Tracee Bentley, executive director of the Colorado Petroleum Council, acknowledges the need to “get ahead of a potential problem,” but questions whether new taxes are the solution. Instead, she says, the state could direct existing tax revenues to the issue, or create a voluntary program for companies to help plug and reclaim wells. In Oklahoma, for instance, companies can choose to divert 1 cent for every $100 of oil and gas they produce to a program that restores orphaned wells. The state claims that 95 percent of operators participate and the program has restored 16,000 well sites since 1994.
State Rep. Mike Foote, a Boulder County Democrat, says he would like to see higher bond rates in Colorado, but he doesn’t expect much cooperation from state Republicans. In a letter to the Colorado Oil and Gas Conservation Commission, two state GOP leaders expressed concern over Hickenlooper’s proposal for an orphan-well fund and disagreed with his portrayal of the issue as a “vast” problem. But without more money and regulatory muscle, Foote says, the state is not just ducking the current problem; it’s inviting future calamity.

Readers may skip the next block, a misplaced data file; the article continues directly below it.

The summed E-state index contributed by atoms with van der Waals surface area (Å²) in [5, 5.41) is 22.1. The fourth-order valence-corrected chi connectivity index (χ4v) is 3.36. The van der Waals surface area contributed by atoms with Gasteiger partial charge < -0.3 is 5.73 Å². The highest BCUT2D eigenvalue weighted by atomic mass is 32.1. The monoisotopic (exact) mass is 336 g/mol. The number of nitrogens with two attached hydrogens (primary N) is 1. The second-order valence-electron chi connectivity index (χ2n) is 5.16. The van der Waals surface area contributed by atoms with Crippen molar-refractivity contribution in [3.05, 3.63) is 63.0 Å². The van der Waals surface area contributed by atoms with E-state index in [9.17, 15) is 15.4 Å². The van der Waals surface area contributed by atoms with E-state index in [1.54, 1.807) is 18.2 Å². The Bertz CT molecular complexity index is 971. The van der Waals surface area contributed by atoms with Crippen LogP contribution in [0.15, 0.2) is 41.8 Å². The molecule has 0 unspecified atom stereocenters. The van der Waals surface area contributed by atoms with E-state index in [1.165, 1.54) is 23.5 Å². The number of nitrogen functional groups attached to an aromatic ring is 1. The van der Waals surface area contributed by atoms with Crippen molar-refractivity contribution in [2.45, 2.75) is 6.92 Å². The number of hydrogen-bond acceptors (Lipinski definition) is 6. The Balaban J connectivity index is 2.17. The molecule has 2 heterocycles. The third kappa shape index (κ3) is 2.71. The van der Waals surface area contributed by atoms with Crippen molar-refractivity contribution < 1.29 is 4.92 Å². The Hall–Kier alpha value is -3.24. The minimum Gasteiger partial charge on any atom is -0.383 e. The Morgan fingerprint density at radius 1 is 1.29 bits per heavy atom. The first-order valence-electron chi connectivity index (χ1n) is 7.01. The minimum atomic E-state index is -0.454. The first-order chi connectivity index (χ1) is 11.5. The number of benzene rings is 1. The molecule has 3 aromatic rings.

Since the deadly Denver house explosion last spring, watchdogs have documented an alarming number of poorly monitored abandoned wells and flow lines beneath Front Range communities. Some of this potentially perilous infrastructure lies directly beneath neighborhoods. With several small companies, some already cited for violations, currently drilling and applying to drill for oil and gas in Boulder and neighboring counties, Foote and others fear the next price crash could create a hazardous landscape rife with orphaned wells. And dealing with those wells could be even more complicated than before, because industry is now tapping deep shale formations, where wells are much more difficult and expensive to plug, reclaim, and inspect.
According to the Colorado Oil and Gas Conservation Commission, there are currently 63 financially “distressed” operators in the state, who collectively own almost 4,000 wells. These companies have either missed required safety tests or aren’t producing much, signs that they may be running out of money and therefore more likely to abandon their sites. If even a fraction of those companies become deadbeats, the state’s problems will quickly multiply. Without broad action, says Foote, “It’s a disaster waiting to happen.”